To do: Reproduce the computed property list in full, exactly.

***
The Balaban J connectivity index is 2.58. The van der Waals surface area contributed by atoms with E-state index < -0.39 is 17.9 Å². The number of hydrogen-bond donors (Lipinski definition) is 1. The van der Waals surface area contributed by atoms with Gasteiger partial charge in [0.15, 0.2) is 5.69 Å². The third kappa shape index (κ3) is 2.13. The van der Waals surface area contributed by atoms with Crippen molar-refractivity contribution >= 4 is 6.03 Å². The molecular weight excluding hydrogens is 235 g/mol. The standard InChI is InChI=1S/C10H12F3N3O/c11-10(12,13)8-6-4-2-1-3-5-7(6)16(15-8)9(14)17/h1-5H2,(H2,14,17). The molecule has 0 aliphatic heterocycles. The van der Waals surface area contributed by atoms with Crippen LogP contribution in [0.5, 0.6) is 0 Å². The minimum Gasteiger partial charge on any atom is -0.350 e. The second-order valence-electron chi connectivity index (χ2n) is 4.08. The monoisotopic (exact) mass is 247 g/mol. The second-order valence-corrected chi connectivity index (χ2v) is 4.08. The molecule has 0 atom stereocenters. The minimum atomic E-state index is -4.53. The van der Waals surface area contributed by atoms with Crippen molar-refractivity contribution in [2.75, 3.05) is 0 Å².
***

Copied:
The Balaban J connectivity index is 2.58. The van der Waals surface area contributed by atoms with E-state index < -0.39 is 17.9 Å². The number of hydrogen-bond donors (Lipinski definition) is 1. The van der Waals surface area contributed by atoms with Gasteiger partial charge in [0.15, 0.2) is 5.69 Å². The third kappa shape index (κ3) is 2.13. The van der Waals surface area contributed by atoms with Crippen molar-refractivity contribution >= 4 is 6.03 Å². The molecular weight excluding hydrogens is 235 g/mol. The standard InChI is InChI=1S/C10H12F3N3O/c11-10(12,13)8-6-4-2-1-3-5-7(6)16(15-8)9(14)17/h1-5H2,(H2,14,17). The molecule has 0 aliphatic heterocycles. The van der Waals surface area contributed by atoms with Crippen LogP contribution in [0.5, 0.6) is 0 Å². The minimum Gasteiger partial charge on any atom is -0.350 e. The second-order valence-electron chi connectivity index (χ2n) is 4.08. The monoisotopic (exact) mass is 247 g/mol. The second-order valence-corrected chi connectivity index (χ2v) is 4.08. The molecule has 0 atom stereocenters. The minimum atomic E-state index is -4.53. The van der Waals surface area contributed by atoms with Crippen molar-refractivity contribution in [2.75, 3.05) is 0 Å².